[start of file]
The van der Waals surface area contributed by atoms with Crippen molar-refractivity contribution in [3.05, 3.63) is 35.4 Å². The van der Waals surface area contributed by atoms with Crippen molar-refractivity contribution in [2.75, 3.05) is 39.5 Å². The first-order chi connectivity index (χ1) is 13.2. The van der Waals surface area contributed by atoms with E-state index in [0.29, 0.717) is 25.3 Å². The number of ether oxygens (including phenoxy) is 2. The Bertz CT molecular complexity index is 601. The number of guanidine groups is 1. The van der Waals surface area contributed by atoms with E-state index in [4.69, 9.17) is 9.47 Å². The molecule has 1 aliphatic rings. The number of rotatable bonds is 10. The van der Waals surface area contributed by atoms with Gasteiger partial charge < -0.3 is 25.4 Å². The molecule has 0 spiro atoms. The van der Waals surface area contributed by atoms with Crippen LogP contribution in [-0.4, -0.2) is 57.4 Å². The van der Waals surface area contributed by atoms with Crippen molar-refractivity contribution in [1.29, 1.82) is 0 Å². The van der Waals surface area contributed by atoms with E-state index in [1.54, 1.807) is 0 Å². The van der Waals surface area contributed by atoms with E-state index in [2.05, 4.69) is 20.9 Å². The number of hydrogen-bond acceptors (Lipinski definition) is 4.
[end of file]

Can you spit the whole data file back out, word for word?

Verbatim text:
The van der Waals surface area contributed by atoms with Crippen molar-refractivity contribution in [3.05, 3.63) is 35.4 Å². The van der Waals surface area contributed by atoms with Crippen molar-refractivity contribution in [2.75, 3.05) is 39.5 Å². The first-order chi connectivity index (χ1) is 13.2. The van der Waals surface area contributed by atoms with E-state index in [0.29, 0.717) is 25.3 Å². The number of ether oxygens (including phenoxy) is 2. The Bertz CT molecular complexity index is 601. The number of guanidine groups is 1. The van der Waals surface area contributed by atoms with E-state index in [4.69, 9.17) is 9.47 Å². The molecule has 1 aliphatic rings. The number of rotatable bonds is 10. The van der Waals surface area contributed by atoms with Gasteiger partial charge < -0.3 is 25.4 Å². The molecule has 0 spiro atoms. The van der Waals surface area contributed by atoms with Crippen LogP contribution in [-0.4, -0.2) is 57.4 Å². The van der Waals surface area contributed by atoms with Crippen molar-refractivity contribution in [1.29, 1.82) is 0 Å². The van der Waals surface area contributed by atoms with E-state index in [1.54, 1.807) is 0 Å². The van der Waals surface area contributed by atoms with E-state index in [2.05, 4.69) is 20.9 Å². The number of hydrogen-bond acceptors (Lipinski definition) is 4.